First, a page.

How To Be A Children's Book Illustrator

Mark Mitchell's blog on children's book illustration, artists and art instruction

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Poster paint to set the scenes

Oga resized

I can’t get over these anime background artists with their battered brushes and messy jars of cheap paint. It’s fascinating to hear them talk and watch them at work. It’s children’s book illustration taken to the nth power. The below video delves deeper than we looked last time into the subject of anime backgrounds. It rests finally on Kazuo Oga’s most intense challenge,… Read More

Backgrounds to transport you

Ghibli Backgrounds by Kazuo Oga

Kazua Oga’s hand-painted backgrounds contribute hugely to the impact of The Tale of Princess Kaguya, as they have to all of the animated films he’s art directed. Illustrator Mariya Prytula steered me to this video,  At the Master’s Workshop.  We watches over his shoulder as the 62 year old Oga completes a scene, Paulowia Rain.  He ruminates a little on his process and how he starts with only… Read More

Takahata’s Transcendent Fairy Tale

From the Tale of Princess Kaguya

Based on a 1,000 year old fairy tale, The Tale of Princess Kaguya breaks your heart as it inspires you to love your life. The (originally called) Tale of the Bamboo Cutter has been the source of a number of different literary and media treatments in Japan. Ghibli Studio co-founder Isao Takahata took eight years to direct this animated feature version, completing… Read More

A robust new world of illustrated children’s nonfiction?

Lionel Bender, editor

“A nonfiction writer is a storyteller who has sworn an oath to tell the truth.” A great quote from Newbery Award winning children’s nonfiction author Russell Freedman.  Of course nonfiction has a very special place in literature and school libraries. It’s the bedrock of publishing. Last week’s post held up an effective example, the biographical picture… Read More

Picture books on the library conference floor

Art by Don Tate for "The Amazing Times of John Roy Lynch"

The hilarious picture book The Day The Crayons Quit, (Philomel) by Drew Daywalt and illustrated by Oliver Jeffers (mostly, he says, with his left hand) trounced the competition for this year’s Texas Bluebonnet Award.  (The image on the left is by illustrator Don Tate for another book, The Amazing Age of John Roy Lynch by Chris Barton that you’ll see more about… Read More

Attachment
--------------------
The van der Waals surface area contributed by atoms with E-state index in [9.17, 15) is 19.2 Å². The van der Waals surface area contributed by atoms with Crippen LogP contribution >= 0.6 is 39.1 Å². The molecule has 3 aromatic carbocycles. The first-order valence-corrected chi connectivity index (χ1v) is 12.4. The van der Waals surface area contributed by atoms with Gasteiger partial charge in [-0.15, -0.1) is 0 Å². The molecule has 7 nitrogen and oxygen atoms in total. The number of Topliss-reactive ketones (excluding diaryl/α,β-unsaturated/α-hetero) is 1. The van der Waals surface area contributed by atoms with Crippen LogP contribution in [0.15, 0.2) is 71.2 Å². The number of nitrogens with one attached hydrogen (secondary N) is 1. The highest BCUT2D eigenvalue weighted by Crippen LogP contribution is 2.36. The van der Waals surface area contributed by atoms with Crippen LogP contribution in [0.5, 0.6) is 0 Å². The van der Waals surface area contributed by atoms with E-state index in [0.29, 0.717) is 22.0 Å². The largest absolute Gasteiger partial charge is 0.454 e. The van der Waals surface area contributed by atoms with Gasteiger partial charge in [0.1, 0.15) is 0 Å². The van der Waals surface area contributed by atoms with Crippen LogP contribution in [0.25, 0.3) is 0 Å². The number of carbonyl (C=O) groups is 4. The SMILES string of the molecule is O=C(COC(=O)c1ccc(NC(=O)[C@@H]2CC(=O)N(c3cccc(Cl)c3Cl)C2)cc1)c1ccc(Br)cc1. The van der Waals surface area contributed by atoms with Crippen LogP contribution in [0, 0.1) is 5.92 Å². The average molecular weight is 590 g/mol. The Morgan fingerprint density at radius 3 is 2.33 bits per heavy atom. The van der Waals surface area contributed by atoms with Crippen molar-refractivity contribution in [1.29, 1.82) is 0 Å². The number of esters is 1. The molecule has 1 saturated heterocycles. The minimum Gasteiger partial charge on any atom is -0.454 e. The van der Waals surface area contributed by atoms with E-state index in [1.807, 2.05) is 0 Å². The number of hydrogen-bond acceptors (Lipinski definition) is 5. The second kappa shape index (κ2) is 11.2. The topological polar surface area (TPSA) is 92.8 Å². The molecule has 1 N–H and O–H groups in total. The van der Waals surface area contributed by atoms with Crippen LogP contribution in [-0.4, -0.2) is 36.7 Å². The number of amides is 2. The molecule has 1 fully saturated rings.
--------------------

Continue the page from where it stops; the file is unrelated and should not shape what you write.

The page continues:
The real Dr. Seuss

Green eggs and ham by Dr. Seuss

Yesterday elementary schools across the country pounced upon the National Education Association’s Read Across America Day and its patron saint, The Cat in the Hat — I mean, Dr. Seuss, aka Theodore Geisel. Three things you might not know about Geisel, whose March 2 birthdate the NEA commandeers evey year for its celebration of young readers and reading ed awareness: There really… Read More

Illustrators, earn your Raccoon Badge of Honor?

Vector Illustration by Wendy Martin, advocate for children's book illustrators

Vector art illustration — not just for business logos and T-shirt designs anymore.  Children’s book illustrators like Wendy Martin use it in their fine art creation and the books they illustrate for publishers of all kinds. The short video below catches a short dialogue between Wendy and I on this topic during last week’s Marks and Splashes group critique.… Read More

When Wearing Red

"Little Red" by Gustave Dore

Engraving (left) by Gustave Dore. We’ve talked here recently about ‘pushing darks’ and ‘heading into the darks.’ Referring to dark values — those lower depths of the gray scale so essential in painting and graphic composition. Essential in storytelling, too, yes? I enjoyed seeing the Disney version of Into the Woods. I think the movie did its job as a… Read More

‘Illustrating’ with watercolor

Watercolor portrait by Hangel Montero

Illustrating with watercolor requires deliberate thinking about the pattern of darks in the overall composition. Darks are the most interesting part of a painting’s value pattern (light, midtone and dark configuration.) In recent weeks we’ve been on the subject of ‘pushing the darks’ — especially in watercolor. I can’t let the topic pass without sharing… Read More